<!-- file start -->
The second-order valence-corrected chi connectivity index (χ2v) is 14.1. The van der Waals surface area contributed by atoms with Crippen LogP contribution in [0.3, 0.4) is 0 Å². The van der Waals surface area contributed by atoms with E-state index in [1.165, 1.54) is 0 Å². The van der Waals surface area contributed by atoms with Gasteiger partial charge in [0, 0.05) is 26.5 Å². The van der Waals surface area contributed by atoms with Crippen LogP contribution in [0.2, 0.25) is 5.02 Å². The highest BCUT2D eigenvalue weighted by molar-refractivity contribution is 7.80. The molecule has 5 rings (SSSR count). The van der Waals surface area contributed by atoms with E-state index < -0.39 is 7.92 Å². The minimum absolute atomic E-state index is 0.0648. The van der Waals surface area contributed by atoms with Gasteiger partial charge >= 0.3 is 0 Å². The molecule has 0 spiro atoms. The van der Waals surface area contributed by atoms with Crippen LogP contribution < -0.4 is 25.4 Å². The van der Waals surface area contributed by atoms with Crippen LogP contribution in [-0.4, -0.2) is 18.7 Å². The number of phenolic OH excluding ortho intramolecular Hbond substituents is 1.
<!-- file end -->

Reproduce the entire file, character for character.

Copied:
The second-order valence-corrected chi connectivity index (χ2v) is 14.1. The van der Waals surface area contributed by atoms with Crippen LogP contribution in [0.3, 0.4) is 0 Å². The van der Waals surface area contributed by atoms with E-state index in [1.165, 1.54) is 0 Å². The van der Waals surface area contributed by atoms with Gasteiger partial charge in [0, 0.05) is 26.5 Å². The van der Waals surface area contributed by atoms with Crippen LogP contribution in [0.2, 0.25) is 5.02 Å². The highest BCUT2D eigenvalue weighted by molar-refractivity contribution is 7.80. The molecule has 5 rings (SSSR count). The van der Waals surface area contributed by atoms with E-state index < -0.39 is 7.92 Å². The minimum absolute atomic E-state index is 0.0648. The van der Waals surface area contributed by atoms with Gasteiger partial charge >= 0.3 is 0 Å². The molecule has 0 spiro atoms. The van der Waals surface area contributed by atoms with Crippen LogP contribution < -0.4 is 25.4 Å². The van der Waals surface area contributed by atoms with Crippen LogP contribution in [-0.4, -0.2) is 18.7 Å². The number of phenolic OH excluding ortho intramolecular Hbond substituents is 1.